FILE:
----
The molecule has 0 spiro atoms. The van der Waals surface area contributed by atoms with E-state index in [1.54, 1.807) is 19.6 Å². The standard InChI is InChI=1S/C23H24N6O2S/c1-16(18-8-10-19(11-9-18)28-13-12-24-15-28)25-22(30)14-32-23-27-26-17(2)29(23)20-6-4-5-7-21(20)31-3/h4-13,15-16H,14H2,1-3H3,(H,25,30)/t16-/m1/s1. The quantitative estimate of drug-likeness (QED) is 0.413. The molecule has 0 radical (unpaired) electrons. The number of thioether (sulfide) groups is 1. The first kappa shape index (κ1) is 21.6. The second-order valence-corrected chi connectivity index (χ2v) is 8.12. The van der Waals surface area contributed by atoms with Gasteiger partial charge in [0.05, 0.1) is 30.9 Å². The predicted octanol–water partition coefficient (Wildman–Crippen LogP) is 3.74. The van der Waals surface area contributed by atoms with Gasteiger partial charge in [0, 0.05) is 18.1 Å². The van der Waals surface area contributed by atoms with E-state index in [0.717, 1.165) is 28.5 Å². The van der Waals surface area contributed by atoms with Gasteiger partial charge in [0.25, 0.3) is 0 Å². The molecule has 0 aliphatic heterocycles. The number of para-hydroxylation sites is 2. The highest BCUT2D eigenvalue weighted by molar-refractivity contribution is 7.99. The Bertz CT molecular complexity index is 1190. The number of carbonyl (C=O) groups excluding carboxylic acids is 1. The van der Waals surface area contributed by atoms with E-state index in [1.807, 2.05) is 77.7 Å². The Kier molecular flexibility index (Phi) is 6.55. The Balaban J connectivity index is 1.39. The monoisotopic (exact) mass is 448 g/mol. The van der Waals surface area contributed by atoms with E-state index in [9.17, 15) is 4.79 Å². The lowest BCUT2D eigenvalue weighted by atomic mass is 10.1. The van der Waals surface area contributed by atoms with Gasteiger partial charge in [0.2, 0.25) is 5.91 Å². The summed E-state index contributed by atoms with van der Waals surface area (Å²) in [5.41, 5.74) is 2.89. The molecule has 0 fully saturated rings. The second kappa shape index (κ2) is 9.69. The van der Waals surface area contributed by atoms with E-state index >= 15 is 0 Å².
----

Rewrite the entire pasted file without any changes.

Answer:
The molecule has 0 spiro atoms. The van der Waals surface area contributed by atoms with E-state index in [1.54, 1.807) is 19.6 Å². The standard InChI is InChI=1S/C23H24N6O2S/c1-16(18-8-10-19(11-9-18)28-13-12-24-15-28)25-22(30)14-32-23-27-26-17(2)29(23)20-6-4-5-7-21(20)31-3/h4-13,15-16H,14H2,1-3H3,(H,25,30)/t16-/m1/s1. The quantitative estimate of drug-likeness (QED) is 0.413. The molecule has 0 radical (unpaired) electrons. The number of thioether (sulfide) groups is 1. The first kappa shape index (κ1) is 21.6. The second-order valence-corrected chi connectivity index (χ2v) is 8.12. The van der Waals surface area contributed by atoms with Gasteiger partial charge in [0.05, 0.1) is 30.9 Å². The predicted octanol–water partition coefficient (Wildman–Crippen LogP) is 3.74. The van der Waals surface area contributed by atoms with Gasteiger partial charge in [0, 0.05) is 18.1 Å². The van der Waals surface area contributed by atoms with E-state index in [0.717, 1.165) is 28.5 Å². The van der Waals surface area contributed by atoms with Gasteiger partial charge in [0.25, 0.3) is 0 Å². The molecule has 0 aliphatic heterocycles. The number of para-hydroxylation sites is 2. The highest BCUT2D eigenvalue weighted by molar-refractivity contribution is 7.99. The Bertz CT molecular complexity index is 1190. The number of carbonyl (C=O) groups excluding carboxylic acids is 1. The van der Waals surface area contributed by atoms with E-state index in [1.807, 2.05) is 77.7 Å². The Kier molecular flexibility index (Phi) is 6.55. The Balaban J connectivity index is 1.39. The monoisotopic (exact) mass is 448 g/mol. The van der Waals surface area contributed by atoms with E-state index in [9.17, 15) is 4.79 Å². The lowest BCUT2D eigenvalue weighted by atomic mass is 10.1. The van der Waals surface area contributed by atoms with Gasteiger partial charge in [0.2, 0.25) is 5.91 Å². The summed E-state index contributed by atoms with van der Waals surface area (Å²) in [5.41, 5.74) is 2.89. The molecule has 0 fully saturated rings. The second kappa shape index (κ2) is 9.69. The van der Waals surface area contributed by atoms with E-state index >= 15 is 0 Å².